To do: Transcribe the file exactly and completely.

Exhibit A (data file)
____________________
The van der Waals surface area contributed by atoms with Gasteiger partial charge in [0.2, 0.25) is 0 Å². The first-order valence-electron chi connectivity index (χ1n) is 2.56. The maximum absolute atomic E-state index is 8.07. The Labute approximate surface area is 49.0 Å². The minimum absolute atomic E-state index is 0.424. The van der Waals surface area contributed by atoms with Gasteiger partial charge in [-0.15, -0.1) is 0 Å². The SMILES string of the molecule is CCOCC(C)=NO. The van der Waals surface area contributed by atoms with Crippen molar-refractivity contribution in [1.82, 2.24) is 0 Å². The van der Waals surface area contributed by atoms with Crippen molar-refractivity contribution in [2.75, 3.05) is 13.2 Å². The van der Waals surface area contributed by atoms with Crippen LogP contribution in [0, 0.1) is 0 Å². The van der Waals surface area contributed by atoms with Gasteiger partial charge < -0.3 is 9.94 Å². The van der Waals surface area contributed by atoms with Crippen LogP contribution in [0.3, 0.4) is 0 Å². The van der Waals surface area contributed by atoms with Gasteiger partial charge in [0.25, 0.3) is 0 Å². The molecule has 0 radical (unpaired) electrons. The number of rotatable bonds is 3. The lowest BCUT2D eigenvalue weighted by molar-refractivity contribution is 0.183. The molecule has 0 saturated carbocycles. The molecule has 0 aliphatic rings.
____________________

The van der Waals surface area contributed by atoms with Gasteiger partial charge in [0.2, 0.25) is 0 Å². The first-order valence-electron chi connectivity index (χ1n) is 2.56. The maximum absolute atomic E-state index is 8.07. The Labute approximate surface area is 49.0 Å². The minimum absolute atomic E-state index is 0.424. The van der Waals surface area contributed by atoms with Gasteiger partial charge in [-0.15, -0.1) is 0 Å². The SMILES string of the molecule is CCOCC(C)=NO. The van der Waals surface area contributed by atoms with Crippen molar-refractivity contribution in [1.82, 2.24) is 0 Å². The van der Waals surface area contributed by atoms with Crippen molar-refractivity contribution in [2.75, 3.05) is 13.2 Å². The van der Waals surface area contributed by atoms with Crippen LogP contribution in [0, 0.1) is 0 Å². The van der Waals surface area contributed by atoms with Gasteiger partial charge < -0.3 is 9.94 Å². The van der Waals surface area contributed by atoms with Crippen LogP contribution in [0.3, 0.4) is 0 Å². The van der Waals surface area contributed by atoms with Gasteiger partial charge in [0.25, 0.3) is 0 Å². The molecule has 0 radical (unpaired) electrons. The number of rotatable bonds is 3. The lowest BCUT2D eigenvalue weighted by molar-refractivity contribution is 0.183. The molecule has 0 saturated carbocycles. The molecule has 0 aliphatic rings.